Fenced In By God's Word

        The accounts of Uzziah and Nadab and Abihu scream out to us to be careful, to pay attention to what God has to say, and to respect His silence. In 2 John 9, John teaches us to heed limitations set by God's word. "Whoever transgresses and does not abide in the doctrine of Christ does not have God. He who abides in the doctrine of Christ has both the Father and the Son." The word "transgress" means to "go aside, go beyond" (Vine's). In 2 John 9 it is contrasted with the word "abide," which means to dwell or remain in a place, to continue in or with. 

        The picture in 2 John 9 is that of a fence. In this case, the doctrine of Christ is the fence. By means of the New Testament Scriptures, the line as been drawn. God tells us how He wants us to worship Him. He tells us what kinds of works are good works. He shows us how to organize the local church and what the mission of the church is. He even tells us how to carry out that mission. Everything that God wants His people to do has been revealed, "…that the man of God may be complete, thoroughly equipped for every good work" (2 Tim. 3:17). We must emphasize this point in our minds if we are to understand 2 John 9: Whatever God's will is for us to do in our service to Him, He has told us through the Scriptures. He teaches us how to do every good work. Therefore, everything we do which God has not commanded is on the wrong side of the fence; it is beyond the doctrine of Christ. For that reason, if we choose to do things not found in the Scriptures, even though God never said not to, we transgress the doctrine of Christ and do not have God.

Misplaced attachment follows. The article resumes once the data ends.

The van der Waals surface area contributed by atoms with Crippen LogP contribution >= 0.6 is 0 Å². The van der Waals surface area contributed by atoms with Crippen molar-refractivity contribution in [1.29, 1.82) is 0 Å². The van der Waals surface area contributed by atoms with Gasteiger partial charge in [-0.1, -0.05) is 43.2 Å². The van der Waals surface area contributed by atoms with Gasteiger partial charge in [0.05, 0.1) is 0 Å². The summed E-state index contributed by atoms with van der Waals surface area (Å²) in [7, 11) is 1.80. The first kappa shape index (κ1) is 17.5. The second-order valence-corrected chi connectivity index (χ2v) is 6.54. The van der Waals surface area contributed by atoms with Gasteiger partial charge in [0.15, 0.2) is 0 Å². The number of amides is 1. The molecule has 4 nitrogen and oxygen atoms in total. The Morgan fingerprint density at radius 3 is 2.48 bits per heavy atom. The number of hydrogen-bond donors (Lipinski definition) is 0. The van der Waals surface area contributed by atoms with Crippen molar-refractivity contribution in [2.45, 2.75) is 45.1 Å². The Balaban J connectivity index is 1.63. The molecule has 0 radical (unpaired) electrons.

Oracles of God

        In 1 Peter 4:11, Peter teaches us to limit ourselves to God's word. "If anyone speaks, let him speak as the oracles of God." An "oracle" is a word or utterance. The point of this passage is, if any speaks let his speech be as the word of God; i.e. speak where the Bible speaks, keep silent where the Bible is silent. The importance of this principle cannot be over emphasized. There are a large number of churches in the world who are rejecting God's pattern for the church because they have not learned to respect the silence of the Scriptures. They are using the church to do works which God never gave for the church to do, and they are using manmade organizations to do the work that God intended for the church to do. In truth, they are rejecting the Scriptural pattern in order to pursue human goals-much like the denominations-all because they believe "God never said we couldn't do it."

        When God wants things done a certain way, He is very specific in His instructions, as with the priesthood and the burning of incense in the Old Testament. In the New Testament, He has been quite specific concerning the organization, the mission, the work, and the methods of doing the work of the church. If we truly love the Lord with all of our hearts, then we will respect the silence of the Scriptures and limit ourselves to the pattern God provides in the New Testament. Granted, there are some things concerning which God is flexible: i.e. there are some methods which He has left to our discretion, and there are also tools available to help us fulfill His commands. But where God is specific in His instructions, we need to understand that His commands are unbending and unchanging.

        If we men are to truly be servants of the Almighty God, then our purpose must be to only do that for which God has given us authority. If our desire is to do the will of the Lord then we will refrain from transgressing His doctrine. We will abstain from that concerning which God is silent. And we will do with all of our might the will of God as expressed in the New Testament, speaking only where the Bible speaks, and keeping silent where the Bible is silent.